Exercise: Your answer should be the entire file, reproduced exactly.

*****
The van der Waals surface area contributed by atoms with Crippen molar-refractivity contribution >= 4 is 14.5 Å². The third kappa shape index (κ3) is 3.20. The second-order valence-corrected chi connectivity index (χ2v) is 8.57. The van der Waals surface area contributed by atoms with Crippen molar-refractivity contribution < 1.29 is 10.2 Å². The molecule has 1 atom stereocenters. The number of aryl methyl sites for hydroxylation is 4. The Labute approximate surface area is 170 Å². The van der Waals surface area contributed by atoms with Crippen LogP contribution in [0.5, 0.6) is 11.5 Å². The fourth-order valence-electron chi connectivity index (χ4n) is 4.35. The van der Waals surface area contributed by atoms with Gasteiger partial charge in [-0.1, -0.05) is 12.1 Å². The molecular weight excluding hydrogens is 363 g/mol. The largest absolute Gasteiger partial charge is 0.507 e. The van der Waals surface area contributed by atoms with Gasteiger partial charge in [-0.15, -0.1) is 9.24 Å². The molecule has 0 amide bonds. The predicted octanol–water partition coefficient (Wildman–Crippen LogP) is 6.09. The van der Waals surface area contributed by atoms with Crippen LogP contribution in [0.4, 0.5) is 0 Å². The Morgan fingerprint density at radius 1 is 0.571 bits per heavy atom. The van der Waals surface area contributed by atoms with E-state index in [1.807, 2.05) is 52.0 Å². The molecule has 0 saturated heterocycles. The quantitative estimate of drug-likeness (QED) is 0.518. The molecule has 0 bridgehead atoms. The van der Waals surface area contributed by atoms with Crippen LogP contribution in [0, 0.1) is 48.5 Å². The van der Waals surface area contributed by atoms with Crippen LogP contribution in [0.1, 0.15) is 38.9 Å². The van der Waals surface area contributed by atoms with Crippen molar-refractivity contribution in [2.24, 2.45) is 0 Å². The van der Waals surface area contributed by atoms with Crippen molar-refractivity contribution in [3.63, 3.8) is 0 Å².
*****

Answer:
The van der Waals surface area contributed by atoms with Crippen molar-refractivity contribution >= 4 is 14.5 Å². The third kappa shape index (κ3) is 3.20. The second-order valence-corrected chi connectivity index (χ2v) is 8.57. The van der Waals surface area contributed by atoms with Crippen molar-refractivity contribution < 1.29 is 10.2 Å². The molecule has 1 atom stereocenters. The number of aryl methyl sites for hydroxylation is 4. The Labute approximate surface area is 170 Å². The van der Waals surface area contributed by atoms with Crippen LogP contribution in [0.5, 0.6) is 11.5 Å². The fourth-order valence-electron chi connectivity index (χ4n) is 4.35. The van der Waals surface area contributed by atoms with Gasteiger partial charge in [-0.1, -0.05) is 12.1 Å². The molecular weight excluding hydrogens is 363 g/mol. The largest absolute Gasteiger partial charge is 0.507 e. The van der Waals surface area contributed by atoms with Gasteiger partial charge in [-0.15, -0.1) is 9.24 Å². The molecule has 0 amide bonds. The predicted octanol–water partition coefficient (Wildman–Crippen LogP) is 6.09. The van der Waals surface area contributed by atoms with Crippen LogP contribution in [0.4, 0.5) is 0 Å². The Morgan fingerprint density at radius 1 is 0.571 bits per heavy atom. The van der Waals surface area contributed by atoms with E-state index in [1.807, 2.05) is 52.0 Å². The molecule has 0 saturated heterocycles. The quantitative estimate of drug-likeness (QED) is 0.518. The molecule has 0 bridgehead atoms. The van der Waals surface area contributed by atoms with Crippen LogP contribution in [0, 0.1) is 48.5 Å². The van der Waals surface area contributed by atoms with Crippen LogP contribution in [0.1, 0.15) is 38.9 Å². The van der Waals surface area contributed by atoms with Crippen molar-refractivity contribution in [2.24, 2.45) is 0 Å². The van der Waals surface area contributed by atoms with Crippen molar-refractivity contribution in [3.63, 3.8) is 0 Å².